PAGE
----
Last time, we defined two functors and on the category of pointed topological spaces and (base-point preserving) homotopy classes of base-point preserving continuous maps. We showed that they were **adjoint**, i.e. that there was a natural isomorphism

We also showed that is naturally an H group, i.e. a group object in , for any . So, given that we have a group operation , it follows that is naturally a group for each .

I should perhaps briefly explain that the category admits products. The product of is just . It also admits coproducts: the coproduct of is the *wedge sum* of with the points identified to one (base)point. (This really should have been mentioned at the beginning. Otherwise, the notion of a group or cogroup object doesn’t make sense.)

It follows that the functor

can be viewed as taking values in the category of groups. Thus, must be, by Yoneda nonsense, a cogroup object in , or what we called an H cogroup. It can be checked that the cogroup structure on , up to homotopy, of the form

that sends the path in to the path in the first copy of (in ) followed by in the second copy.

** 0.1. Homotopy groups **

Let be the -sphere with some basepoint. Then I claim that is just (with some basepoint).

The easiest way for me to see this is to think of (with the basepoint being ) instead of . Indeed, we have a homeomorphism

When we suspend , we take the product , and then collapse the two ends to points. We then collapse the entire product and collapse that to a point. The total equivalence relation that we end up quotienting out by is just that which identifies all of to a point.

So it is clear that the suspension of is . This implies the claim about . In particular:

Proposition 1is an H cogroup.

So the sets of homotopy classes of continuous maps are actually groups, because is an H cogroup, in turn because is a suspension.

**1. is abelian **

There is a very good reason for the higher homotopy groups to be abelian. A visual illustration of this, which I recommend looking at, is given in Hatcher’s *Algebraic Topology*. I want to discuss the categorical picture.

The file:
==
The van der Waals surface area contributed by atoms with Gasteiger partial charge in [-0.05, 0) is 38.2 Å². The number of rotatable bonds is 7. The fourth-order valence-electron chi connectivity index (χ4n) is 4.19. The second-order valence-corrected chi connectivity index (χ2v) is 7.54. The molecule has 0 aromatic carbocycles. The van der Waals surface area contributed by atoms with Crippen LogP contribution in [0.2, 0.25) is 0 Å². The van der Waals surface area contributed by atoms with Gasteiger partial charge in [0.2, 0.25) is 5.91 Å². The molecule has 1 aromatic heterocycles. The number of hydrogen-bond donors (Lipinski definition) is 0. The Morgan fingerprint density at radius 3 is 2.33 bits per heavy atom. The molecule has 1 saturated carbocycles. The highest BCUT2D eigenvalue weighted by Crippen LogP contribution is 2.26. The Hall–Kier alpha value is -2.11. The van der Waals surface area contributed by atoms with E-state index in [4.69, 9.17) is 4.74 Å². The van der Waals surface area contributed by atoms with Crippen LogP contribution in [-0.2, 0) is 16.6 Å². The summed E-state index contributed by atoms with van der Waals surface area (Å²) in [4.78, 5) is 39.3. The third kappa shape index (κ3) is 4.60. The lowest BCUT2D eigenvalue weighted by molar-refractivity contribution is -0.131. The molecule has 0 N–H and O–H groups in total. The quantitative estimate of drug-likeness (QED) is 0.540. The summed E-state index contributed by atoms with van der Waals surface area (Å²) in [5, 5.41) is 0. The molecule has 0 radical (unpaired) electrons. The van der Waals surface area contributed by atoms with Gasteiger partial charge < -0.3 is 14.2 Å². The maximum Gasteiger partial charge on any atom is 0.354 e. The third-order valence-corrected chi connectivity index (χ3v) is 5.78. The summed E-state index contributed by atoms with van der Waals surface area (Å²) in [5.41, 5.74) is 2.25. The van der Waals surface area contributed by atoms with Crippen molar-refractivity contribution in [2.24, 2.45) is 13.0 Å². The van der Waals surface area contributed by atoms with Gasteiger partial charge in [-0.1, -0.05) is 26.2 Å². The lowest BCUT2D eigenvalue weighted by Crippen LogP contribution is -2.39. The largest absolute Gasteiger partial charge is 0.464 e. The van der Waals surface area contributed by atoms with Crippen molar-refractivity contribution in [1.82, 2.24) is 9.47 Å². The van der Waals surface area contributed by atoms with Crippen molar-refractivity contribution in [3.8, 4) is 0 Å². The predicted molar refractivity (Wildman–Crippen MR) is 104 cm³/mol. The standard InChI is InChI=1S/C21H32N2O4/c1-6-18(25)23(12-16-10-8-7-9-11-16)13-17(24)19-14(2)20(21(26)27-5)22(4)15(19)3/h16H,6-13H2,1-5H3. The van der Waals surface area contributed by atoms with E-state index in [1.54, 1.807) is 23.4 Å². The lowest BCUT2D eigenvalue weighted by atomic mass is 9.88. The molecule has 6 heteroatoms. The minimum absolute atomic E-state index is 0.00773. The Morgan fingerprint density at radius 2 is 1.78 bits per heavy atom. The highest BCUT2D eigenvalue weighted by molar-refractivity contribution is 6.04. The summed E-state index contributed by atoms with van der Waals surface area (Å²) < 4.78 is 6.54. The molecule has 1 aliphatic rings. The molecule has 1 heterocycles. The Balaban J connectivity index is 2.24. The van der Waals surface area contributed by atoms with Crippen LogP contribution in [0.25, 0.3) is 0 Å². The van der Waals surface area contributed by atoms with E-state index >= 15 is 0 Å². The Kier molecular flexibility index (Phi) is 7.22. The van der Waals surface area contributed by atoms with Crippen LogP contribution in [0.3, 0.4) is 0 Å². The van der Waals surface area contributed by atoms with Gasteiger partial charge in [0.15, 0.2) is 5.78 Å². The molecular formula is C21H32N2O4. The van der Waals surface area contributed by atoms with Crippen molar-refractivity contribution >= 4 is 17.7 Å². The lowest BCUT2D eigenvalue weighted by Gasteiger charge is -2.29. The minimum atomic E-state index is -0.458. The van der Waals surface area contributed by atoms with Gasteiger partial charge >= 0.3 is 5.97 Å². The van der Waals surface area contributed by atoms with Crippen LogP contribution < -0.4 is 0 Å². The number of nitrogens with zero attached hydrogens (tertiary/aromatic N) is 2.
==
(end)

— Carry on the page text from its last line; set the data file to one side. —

Fix . We know that suspension and loop space are adjoint functors on the category in which we are currently interested. In particular, we have that

by the adjoint property.

The point is that this has *two* natural group structures. On the one hand, is an H cogroup. On the other hand, is an H group by catenation of paths.

We now appeal to a general principle to show that is abelian.

Proposition 2Let be an H group and an H cogroup. Then the two group structures on

are equal, and is an abelian group under this structure.

*Proof:* The idea is that we have two “independent” ways of defining the group law on . Namely, one has the “unit” for the two group laws: it is just the constant map whose image is the basepoint of . Moreover, the independence statement states that the two operations distribute over each other. This is intuitively clear because one operation depends on the action of and one operation depends on the action of . But it should be formally checked.

Now, the Eckmann-Hilton argument implies that the two group operations are the same and abelian.

**2. The Eckmann-Hilton argument **

We will prove this more general fact from the following even more general argument:

Proposition 3 (Eckmann-Hilton argument)Suppose is a set and are two operations which have a common identity element and which are mutually distributive, i.e.

Then are equal, and the operation is commutative.

The proof of the Eckmann-Hilton argument is essentially formal manipulation. We write:

Hence, from that formal manipulation, are equal. Now let us prove commutativity:

by what has already been proved.

October 4, 2010 at 9:41 pm

[…] the adjointness between respects the group structure. And we showed by the Eckmann-Hilton argument yesterday that this is abelian under either the group law of or the cogroup law of ; they’re also both […]